A nice roast partridge might not be something that features regularly on most people’s weekly menu, but game meat is steadily gaining ground. Backed by a national promotion programme, Game to Eat, which is now in its second year, the game industry is building up support in both retail and catering - game sales are in the region of £30m a year and rising, according to Mintel.
The amount of game meat available for sale is also increasing, according to the National Gamekeepers Association, with total national bags to the order of approximately 11 million pheasants and about four million partridge.
One area in particular where demand has had a significant boost has been fresh meat sold directly from the estate’s gate, says Eddy Graves, head keeper of Stowell Park Estate in Gloucestershire.
This year alone, sales from the estate direct to consumers, both local and beyond, have shot up by 20%. “A lot of our game goes out to local people and its reputation is spreading by word of mouth,” says Graves. He adds, however, that it’s not unusual for people to travel out from London for a brace of pheasants.
But why is game suddenly so popular? Well one factor is the huge strides that game estates have made in their operations, which are increasingly sophisticated.
The traditional image of gamekeepers managing the estates stocks and seeing off poachers is rapidly being replaced by gamekeepers taking on the role of highly professional food producers, with their standards of processing ranked up there alongside the big boys.
And Stowell is no exception.“We have invested significantly in processing,” says Graves, whose operations boast processing facilities for a wide range of game, including pheasant and venison, along with a purpose-built larder and cold storage.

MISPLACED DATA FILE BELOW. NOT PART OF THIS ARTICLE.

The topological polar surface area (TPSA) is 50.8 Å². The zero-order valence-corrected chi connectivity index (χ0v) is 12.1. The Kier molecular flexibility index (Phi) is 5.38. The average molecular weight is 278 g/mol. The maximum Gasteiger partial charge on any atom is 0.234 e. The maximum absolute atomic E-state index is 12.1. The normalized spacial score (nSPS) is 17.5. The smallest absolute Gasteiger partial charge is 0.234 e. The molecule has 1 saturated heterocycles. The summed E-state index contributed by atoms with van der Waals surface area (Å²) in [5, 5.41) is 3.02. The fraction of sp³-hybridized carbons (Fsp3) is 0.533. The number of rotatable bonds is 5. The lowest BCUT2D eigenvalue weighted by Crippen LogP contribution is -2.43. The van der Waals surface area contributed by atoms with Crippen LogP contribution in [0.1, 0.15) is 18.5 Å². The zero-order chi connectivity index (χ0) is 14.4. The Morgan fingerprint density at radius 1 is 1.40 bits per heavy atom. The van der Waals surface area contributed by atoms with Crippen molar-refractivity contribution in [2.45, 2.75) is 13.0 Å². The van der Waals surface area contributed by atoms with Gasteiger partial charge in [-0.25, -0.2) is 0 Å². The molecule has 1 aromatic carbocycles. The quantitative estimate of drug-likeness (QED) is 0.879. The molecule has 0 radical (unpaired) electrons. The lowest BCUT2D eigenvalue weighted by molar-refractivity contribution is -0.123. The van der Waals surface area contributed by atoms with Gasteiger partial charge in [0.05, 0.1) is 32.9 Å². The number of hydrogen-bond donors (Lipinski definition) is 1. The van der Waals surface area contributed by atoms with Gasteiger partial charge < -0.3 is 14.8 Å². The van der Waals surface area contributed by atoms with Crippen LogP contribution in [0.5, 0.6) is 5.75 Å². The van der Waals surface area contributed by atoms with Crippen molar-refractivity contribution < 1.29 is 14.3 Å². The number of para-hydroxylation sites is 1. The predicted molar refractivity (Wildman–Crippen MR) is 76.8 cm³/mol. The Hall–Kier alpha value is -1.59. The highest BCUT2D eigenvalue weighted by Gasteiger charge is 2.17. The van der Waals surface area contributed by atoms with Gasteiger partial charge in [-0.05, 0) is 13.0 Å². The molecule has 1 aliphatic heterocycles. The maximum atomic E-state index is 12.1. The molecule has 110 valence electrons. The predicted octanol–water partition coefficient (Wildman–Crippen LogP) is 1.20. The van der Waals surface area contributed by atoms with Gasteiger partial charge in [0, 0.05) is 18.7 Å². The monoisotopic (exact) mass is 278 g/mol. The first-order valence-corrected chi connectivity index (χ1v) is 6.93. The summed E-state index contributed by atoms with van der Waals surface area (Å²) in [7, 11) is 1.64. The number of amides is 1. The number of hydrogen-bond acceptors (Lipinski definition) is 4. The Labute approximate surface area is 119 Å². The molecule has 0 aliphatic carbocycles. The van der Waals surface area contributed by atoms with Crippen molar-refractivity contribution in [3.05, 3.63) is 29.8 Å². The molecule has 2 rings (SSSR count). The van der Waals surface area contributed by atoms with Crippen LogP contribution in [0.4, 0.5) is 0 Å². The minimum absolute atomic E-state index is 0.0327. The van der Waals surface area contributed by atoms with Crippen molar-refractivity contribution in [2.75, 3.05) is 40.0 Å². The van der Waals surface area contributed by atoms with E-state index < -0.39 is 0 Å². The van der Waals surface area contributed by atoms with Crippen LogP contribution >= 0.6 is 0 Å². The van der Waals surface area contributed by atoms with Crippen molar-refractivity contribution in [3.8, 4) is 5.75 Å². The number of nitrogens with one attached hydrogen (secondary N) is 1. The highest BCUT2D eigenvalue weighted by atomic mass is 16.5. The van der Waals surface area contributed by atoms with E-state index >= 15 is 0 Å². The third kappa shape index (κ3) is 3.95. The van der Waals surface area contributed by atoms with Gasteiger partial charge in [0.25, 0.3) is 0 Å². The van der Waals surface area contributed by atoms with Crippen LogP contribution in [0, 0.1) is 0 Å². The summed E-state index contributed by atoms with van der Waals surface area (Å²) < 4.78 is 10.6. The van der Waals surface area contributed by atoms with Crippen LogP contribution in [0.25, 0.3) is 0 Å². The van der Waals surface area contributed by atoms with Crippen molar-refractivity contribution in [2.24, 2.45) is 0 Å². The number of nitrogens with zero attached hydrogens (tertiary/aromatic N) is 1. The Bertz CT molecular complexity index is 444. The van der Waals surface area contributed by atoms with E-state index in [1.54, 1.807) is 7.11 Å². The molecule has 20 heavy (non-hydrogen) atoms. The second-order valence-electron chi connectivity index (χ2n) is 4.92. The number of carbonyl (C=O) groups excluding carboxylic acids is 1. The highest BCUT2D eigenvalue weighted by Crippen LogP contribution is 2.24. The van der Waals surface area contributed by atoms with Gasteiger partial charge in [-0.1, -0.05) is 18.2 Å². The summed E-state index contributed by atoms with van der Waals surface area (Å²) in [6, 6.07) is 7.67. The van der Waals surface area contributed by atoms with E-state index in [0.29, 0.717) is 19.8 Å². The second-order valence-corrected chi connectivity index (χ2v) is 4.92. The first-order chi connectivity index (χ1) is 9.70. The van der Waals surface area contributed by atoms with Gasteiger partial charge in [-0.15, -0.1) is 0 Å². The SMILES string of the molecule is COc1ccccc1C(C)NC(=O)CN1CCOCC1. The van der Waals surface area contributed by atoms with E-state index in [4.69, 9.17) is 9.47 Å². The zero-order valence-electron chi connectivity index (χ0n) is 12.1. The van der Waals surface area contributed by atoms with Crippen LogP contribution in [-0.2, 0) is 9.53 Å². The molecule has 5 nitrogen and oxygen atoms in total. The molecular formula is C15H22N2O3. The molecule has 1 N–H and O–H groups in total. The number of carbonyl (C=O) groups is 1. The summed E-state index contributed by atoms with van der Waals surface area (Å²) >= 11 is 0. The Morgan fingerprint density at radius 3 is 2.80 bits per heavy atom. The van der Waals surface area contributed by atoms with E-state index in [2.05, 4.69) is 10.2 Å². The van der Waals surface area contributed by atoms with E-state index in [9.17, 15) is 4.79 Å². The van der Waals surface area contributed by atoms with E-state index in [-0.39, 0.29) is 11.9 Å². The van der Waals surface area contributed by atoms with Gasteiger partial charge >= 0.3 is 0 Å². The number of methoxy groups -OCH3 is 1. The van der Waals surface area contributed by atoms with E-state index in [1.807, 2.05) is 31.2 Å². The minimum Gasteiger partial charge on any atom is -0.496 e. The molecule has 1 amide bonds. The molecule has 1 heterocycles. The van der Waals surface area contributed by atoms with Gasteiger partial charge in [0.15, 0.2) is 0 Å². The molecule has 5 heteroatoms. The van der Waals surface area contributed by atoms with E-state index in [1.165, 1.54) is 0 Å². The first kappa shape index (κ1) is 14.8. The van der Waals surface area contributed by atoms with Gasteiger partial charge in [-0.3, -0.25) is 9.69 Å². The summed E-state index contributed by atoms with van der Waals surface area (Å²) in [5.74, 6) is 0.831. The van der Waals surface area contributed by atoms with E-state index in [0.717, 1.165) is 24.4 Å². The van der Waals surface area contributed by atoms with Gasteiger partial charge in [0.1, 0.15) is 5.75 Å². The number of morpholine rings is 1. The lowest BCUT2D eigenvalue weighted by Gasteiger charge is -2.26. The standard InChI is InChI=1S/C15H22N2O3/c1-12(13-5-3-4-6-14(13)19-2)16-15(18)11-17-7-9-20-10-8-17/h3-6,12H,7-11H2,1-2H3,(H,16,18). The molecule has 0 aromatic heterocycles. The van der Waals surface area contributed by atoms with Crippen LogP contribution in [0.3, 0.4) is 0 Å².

Graves processes around 7,000 birds and 100 deer a season and his staff have completed their training in food hygiene processes. He and his team are not the only producers who are starting to up the ante. As the National Gamekeepers Association points out, two thirds of full-time gamekeepers have a purpose-built larder, more than a third have chillers and one in four has received professional training in food hygiene.
The decision to invest makes sense: according to the association, a dressed pheasant fetches around four times the price of a feathered bird.
Another reason for the explosion of interest in game is that tastes among UK consumers are beginning to change.
For quite a few years, about 80% of game meat produced in this country was exported, but that figure is now down to about 50% thanks largely to the increase in demand from the home market. The Game to Eat campaign can also take some credit for the increased demand, supported by the advances in production and quality.
The programme of promotion, funded by the National Game Dealers Association and the Rural Regeneration Unit, has targeted everyone from butchers and caterers to trade buyers and consumers.
Recipe leaflets and promotional material were used to highlight game meat to consumers and a website provided information.
Already a renewed campaign is being planned for the 2004/2005 season.
The efforts to promote game meat have drawn the support of retailers and butchers. In fact an offer to provide a promotional frame to businesses selling game proved so popular with retailers that organisers have had to substantially increase the number available each season.
Although consumer demand for game meat is on the increase and producers are racing to keep up with demand, game meat represents only about 1% of total meat consumption. There is, therefore, plenty of scope for growth
As Graves says: “There are still millions of people who haven’t eaten game and they’re the people we are trying to educate.
“Most of our customers are trying the meat for the first time, so it’s important that we get it right.”